CELEBRATING THE 200TH ANNIVERSARY OF THE ARRIVAL OF THE NOTTINGHAM PARTY AT CLUMBER IN 2020
CANCELLATION OF ALL EVENTS DUE TO COVID 19 VIRUS
ALL EVENTS THAT WERE ENVISIONED WERE CANCELLED DUE TO THE CURRENT COVID 19 PANDEMIC
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Posts on Clumber Church's Facebook Page in Celebration of the Bi- Centennial
TO CELEBRATE THE BI-CENTENARY OF THE ARRIVAL OF THE 1820 SETTLERS, REGULAR FACEBOOK POSTS ON CLUMBER CHURCH'S PAGE WERE STARTED IN 2019 - THIS WAS THE FIRST
This is the first of a series of posts over the coming months leading up to the arrival of the Nottingham Party at Clumber on 25 July 2020. For the remainder of the posts please visit our Facebook pages, Clumber Church.
The Frontier Wars were just one of the ingredients which led to the formulation of a plan by the British to populate the border of the Cape Colony with civilians in the hope of creating a buffer zone.
200 years ago today, 22April 1819, the Battle of Grahamstown
The nine Frontier or Xhosa Wars re-shaped and dominated 19th Century South African History, and took place in the Eastern Cape between the Xhosa and European settlers (both English and Boers). The Xhosa fought for one hundred years to preserve their independence, heritage and land. Even today this area is still referred to by many as Frontier Country.
The Fifth Frontier War (1818-1819) began because of a difficulty that arose between the Cape Colony government and the Xhosa in 1817. The immediate cause of this difficulty was an attempt by the colonial authorities to enforce the restitution of stolen cattle. Somerset (the British commander) told Xhosa Chief Ngqika that he should ensure that the cattle and horse theft was stopped, but Ngqika found this task impossible as he had no real power over the other chiefs. As he was aware of Ngqika's weakness, Somerset promised military assistance.
In 1818, Xhosa Chief Ndlambe inflicted a shattering defeat on Ngqika. The British gave instruction to Lieutenant Colonel Brereton to proceed to Ngqika's assistance with a combined force of burghers and soldiers. In December 1818, Colonel Brereton crossed the Fish River, and after joining forces with Ngqika's adherents, attacked Ndlambe.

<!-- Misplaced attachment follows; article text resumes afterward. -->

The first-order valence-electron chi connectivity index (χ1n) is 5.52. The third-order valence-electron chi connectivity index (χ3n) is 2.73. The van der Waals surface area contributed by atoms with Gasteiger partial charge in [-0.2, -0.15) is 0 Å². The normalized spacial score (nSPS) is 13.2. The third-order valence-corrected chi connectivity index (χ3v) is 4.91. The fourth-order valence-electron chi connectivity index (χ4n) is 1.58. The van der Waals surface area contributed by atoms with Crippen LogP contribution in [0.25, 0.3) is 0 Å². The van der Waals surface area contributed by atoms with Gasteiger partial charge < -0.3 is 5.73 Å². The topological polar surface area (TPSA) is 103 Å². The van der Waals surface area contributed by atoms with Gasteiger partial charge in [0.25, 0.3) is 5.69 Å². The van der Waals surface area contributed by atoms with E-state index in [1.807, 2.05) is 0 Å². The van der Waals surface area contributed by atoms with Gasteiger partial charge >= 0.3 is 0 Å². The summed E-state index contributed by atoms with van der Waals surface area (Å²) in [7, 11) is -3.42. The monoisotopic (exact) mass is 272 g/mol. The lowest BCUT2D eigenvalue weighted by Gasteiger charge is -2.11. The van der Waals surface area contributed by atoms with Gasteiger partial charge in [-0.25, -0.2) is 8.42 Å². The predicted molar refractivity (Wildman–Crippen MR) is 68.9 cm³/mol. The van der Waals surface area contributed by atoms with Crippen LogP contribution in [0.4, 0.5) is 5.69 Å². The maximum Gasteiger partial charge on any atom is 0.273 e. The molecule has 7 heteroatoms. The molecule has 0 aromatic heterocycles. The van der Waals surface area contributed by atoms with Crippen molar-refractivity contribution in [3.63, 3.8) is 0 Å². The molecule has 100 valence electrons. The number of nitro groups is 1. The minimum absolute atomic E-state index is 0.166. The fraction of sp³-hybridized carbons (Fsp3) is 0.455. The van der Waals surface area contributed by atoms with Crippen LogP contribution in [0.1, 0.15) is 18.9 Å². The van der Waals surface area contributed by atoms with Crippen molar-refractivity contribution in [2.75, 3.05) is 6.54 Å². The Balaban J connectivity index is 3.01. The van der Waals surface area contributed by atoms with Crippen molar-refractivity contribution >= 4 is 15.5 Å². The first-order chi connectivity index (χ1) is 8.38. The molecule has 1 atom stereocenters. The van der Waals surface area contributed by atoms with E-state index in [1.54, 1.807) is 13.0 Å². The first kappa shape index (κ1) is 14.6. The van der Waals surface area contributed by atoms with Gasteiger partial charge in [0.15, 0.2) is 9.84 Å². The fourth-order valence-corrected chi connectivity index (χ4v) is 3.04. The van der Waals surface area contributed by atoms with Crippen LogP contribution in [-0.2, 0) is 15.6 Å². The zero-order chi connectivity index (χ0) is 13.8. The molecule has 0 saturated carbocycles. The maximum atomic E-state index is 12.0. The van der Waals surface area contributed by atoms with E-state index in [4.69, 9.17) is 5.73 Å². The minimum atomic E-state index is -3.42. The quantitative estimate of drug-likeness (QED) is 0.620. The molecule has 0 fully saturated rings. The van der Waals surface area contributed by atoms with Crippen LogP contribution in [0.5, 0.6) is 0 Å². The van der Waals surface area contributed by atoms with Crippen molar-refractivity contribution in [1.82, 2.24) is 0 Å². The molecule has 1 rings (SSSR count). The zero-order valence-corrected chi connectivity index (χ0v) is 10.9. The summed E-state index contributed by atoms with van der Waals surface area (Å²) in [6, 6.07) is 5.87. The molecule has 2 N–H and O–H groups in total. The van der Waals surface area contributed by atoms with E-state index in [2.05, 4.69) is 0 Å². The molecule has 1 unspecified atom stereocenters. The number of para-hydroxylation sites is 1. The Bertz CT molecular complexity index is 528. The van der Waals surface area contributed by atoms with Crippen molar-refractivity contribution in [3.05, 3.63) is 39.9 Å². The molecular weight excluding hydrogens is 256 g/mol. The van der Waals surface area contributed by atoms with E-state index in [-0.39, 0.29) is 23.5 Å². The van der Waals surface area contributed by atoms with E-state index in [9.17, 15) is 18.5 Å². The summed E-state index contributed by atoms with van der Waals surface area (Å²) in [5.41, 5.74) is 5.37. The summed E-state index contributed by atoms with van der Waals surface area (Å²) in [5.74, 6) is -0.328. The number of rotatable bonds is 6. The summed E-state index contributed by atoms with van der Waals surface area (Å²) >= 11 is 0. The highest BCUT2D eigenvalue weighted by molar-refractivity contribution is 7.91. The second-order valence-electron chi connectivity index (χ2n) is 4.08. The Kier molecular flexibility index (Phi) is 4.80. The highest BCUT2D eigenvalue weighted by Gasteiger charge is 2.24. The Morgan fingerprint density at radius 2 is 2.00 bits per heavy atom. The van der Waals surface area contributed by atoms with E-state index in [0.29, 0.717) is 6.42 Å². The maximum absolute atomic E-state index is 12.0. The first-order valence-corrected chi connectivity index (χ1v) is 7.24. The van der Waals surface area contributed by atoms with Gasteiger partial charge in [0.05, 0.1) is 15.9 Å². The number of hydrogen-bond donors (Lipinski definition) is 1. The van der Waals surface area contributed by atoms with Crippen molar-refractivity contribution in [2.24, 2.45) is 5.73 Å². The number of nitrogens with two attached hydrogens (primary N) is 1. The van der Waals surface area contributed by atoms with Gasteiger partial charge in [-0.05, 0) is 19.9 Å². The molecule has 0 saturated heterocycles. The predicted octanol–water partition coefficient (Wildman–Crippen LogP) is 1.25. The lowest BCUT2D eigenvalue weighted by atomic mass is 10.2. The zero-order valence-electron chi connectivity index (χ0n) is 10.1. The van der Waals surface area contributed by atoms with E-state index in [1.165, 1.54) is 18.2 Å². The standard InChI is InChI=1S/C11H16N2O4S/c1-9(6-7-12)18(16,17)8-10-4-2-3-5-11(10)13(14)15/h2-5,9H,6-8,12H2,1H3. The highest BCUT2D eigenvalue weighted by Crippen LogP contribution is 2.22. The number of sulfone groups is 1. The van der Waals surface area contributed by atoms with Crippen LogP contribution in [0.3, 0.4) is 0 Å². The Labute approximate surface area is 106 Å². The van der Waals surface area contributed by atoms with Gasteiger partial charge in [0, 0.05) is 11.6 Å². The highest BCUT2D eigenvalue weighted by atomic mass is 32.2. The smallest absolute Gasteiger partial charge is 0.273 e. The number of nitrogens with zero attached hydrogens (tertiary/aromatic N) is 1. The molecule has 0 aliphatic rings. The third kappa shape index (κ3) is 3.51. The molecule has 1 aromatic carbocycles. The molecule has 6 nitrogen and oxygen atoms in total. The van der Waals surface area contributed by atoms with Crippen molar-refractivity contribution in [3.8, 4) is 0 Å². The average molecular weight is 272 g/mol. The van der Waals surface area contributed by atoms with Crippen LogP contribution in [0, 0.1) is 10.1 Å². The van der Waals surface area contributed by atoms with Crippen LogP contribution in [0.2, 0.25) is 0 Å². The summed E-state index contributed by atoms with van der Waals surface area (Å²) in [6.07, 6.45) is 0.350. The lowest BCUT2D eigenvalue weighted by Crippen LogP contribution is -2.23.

Ndlambe and his followers, however, did not venture to make a stand on open ground, but retired to dense thickets, which afforded them shelter. Their kraals were destroyed, and 23 000 head of cattle were seized. The British commander withdrew his army before Ndlambe was thoroughly defeated, and on reaching Grahamstown the burghers were disbanded and permitted to return to their homes.
The Xhosa prophet-chief Makana (Nxele or Makhanda) advised Ndlambe that the gods would be on their side if they chose to strike back at the British at Grahamstown, and promised that the British 'bullets would turn to water'. The people believed that Makana was in communication with the spirits of the mighty dead, and that his visions and dreams were inspired.
Ndlambe took Makana's advice, and on 22 April 1819 Makana (with Ndlambe as his patron) attacked Grahamstown in broad daylight with a force of approximately 6000 men (some sources say 10 000 men). The British garrison of approximately 350 troops was able to repulse the attack only after timely support was received from a Khoikhoi group led by Jan Boesak.
The Xhosa force suffered heavy losses and fled toward the Kei River. The fifth war ended with the surrender of Makana, who gave himself up in the hope that his friends would then be spared. He was imprisoned on Robben Island and later drowned while trying to escape.
Re S A History On-Line
200th ANNIVERSARY CELEBRATIONS
Unfortunately all the programmes, bar one, that we had envisioned to celebrate the 200th Anniversay of the arrival of the 1820 British Settlers, had to be cancelled due to the COVID pandemic. The only item we managed to present was a talk by Courteney Bradfield, a direct descendant of John and Mary Bradfield of the Nottingham Party, at Clumber Church at 10h30 on Saturday 8 February 2020. This talk was in recognition of the Nottingham Party being all aboard the vessel Albury waiting for departure from Liverpool on this date, 200 years ago.
A Talk to Honour the Nottingham Party of 1820
Bi Centennial Celebratory talk on the Nottingham Party presented at Clumber
A Talk to Honour the Nottingham Party of 1820 ( Continued)
Video of Courteney Bradfield's Talk at Clumber on 8 February 2020 as part of the Bi Centennial Celebrations
Video of Nottingham Party Talk at Clumber 8 February 2020